The Accra Metropolitan Assembly (AMA) in collaboration with the Environmental Protection Agency (EPA) has launched the ‘BreatheLife’ Accra Project to address climate change problems and air pollution.
[contextly_sidebar id=”Xe6gRJme2GVj2HhfLsa2huSznSZ2YjoH”]The BreatheLife Accra Project which is a World Health Organization (WHO) and United Nations (UN) environment initiative aims at reducing air pollution for health and climate benefits.
The program was launched today at the AMA’s City Hall.
The Chief Executive Officer of AMA, Mohammed Nii Adjei Sowah who launched the campaign said an assessment of the source of pollution in the city showed transportation, household energy sources and industrial pollution were the primary sources of emissions in Accra.
Nii Adjei Sowah said well-coordinated plans needed to be developed and implemented to guarantee Accra’s sustainable development.
He stated that the project would be piloted in four communities in two sub-metropolitan areas including Jamestown and Agbogbloshie in Ashiedu Keteke, Mamprobi, and Chorkor in Ablekumah South.
The project includes community durbars, house to house sensitization on burning of waste, promotion of green space development and training on the importance of switching to clean cooking stoves.
“The areas identified for the pilots for the three pillars of this program are artificial parks in schools and communities, a focus on waste through waste segregation piloting in communities and schools and the health professionals’ sensitization in Jamestown, Agbogloshie, Mamprobi and Chokor are most appropriate,” he stressed.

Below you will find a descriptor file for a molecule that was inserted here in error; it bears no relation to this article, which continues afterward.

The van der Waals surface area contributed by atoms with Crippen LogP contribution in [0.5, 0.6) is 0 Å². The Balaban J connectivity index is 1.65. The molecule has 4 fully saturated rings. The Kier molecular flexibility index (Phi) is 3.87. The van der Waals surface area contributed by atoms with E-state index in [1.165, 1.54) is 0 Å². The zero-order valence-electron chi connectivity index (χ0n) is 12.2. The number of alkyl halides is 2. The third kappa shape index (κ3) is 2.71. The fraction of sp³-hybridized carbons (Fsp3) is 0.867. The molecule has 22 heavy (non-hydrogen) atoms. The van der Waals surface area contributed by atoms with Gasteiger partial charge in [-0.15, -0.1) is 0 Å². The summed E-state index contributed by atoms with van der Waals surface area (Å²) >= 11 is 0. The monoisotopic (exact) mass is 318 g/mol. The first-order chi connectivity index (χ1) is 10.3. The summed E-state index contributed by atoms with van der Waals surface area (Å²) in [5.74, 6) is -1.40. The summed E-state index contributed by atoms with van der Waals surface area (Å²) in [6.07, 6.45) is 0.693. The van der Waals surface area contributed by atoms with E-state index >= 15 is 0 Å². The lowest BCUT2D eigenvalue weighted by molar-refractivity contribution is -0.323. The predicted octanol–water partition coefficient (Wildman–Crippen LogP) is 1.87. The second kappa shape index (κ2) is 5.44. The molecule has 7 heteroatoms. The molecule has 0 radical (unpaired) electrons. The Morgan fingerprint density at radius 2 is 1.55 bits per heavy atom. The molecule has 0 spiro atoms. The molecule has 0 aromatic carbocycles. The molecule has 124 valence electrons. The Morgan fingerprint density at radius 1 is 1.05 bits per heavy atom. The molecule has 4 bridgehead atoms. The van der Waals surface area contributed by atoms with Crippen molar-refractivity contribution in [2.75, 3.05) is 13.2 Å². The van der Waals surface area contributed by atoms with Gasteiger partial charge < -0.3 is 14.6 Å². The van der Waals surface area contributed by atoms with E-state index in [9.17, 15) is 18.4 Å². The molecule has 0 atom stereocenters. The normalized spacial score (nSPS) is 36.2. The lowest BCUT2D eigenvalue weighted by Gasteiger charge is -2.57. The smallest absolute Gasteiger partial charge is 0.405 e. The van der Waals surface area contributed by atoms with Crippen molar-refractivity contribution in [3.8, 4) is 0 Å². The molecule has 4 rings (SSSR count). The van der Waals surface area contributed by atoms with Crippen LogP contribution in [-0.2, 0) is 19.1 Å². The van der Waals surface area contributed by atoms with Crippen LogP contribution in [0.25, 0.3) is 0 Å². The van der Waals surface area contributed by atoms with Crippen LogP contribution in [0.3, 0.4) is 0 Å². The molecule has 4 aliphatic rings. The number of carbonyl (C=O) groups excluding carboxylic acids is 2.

He added that the AMA would launch a major greening and open space development project in the metropolis in the next couple of weeks.
“Last year, we piloted a waste segregation program in basic schools in Osu Klottey sub metro and have introduced further waste segregation in all government second cycle institutions within the AMA, undertaken major decongestion within the central business district which led to the reduction in waste generation by 30 percent and improved traffic movement by close to 25 percent. I launched a waste management rapid response program which provided an avenue for citizens to report areas and spots of illegal waste dumping for rapid evacuation,” he added.
Dr. John Pwamang, Acting Director of EPA, who presented the Air Quality Management Plan for GAMA stressed that for the EPA to achieve its key functions, it conducts air quality and vehicular emissions to monitor programs in various parts of the country.
“Currently, the EPA Ghana has 15 functional air quality monitoring stations and 10 low cost air sensors located in Accra. The monitoring stations are located along 10 major road routes, 2 residential areas and a commercial area of Accra,” he revealed.
Dr. Pwamang indicated that the air quality data from EPA Ghana showed elevated levels of Particulate Matter (PM) that exceed WHO health guidelines in residential, commercial and industrial areas of the GAMA.
“Ghana’s first AQMP focuses on GAMA because of current conditions as characterized by roughly 10 years of PM monitor readings, present an unacceptable health burden for the pollution of Accra and are not in line with international standards for air quality. Also the health burden of high PM concentrations estimated 400 deaths per year in 2014 has clear economic implications for GAMA that presents a direct social and economic cost for respiratory health treatments. Without action, economic growth could lead to higher emissions in the vehicle and industrial sectors which would worsen air quality over time,” he stressed.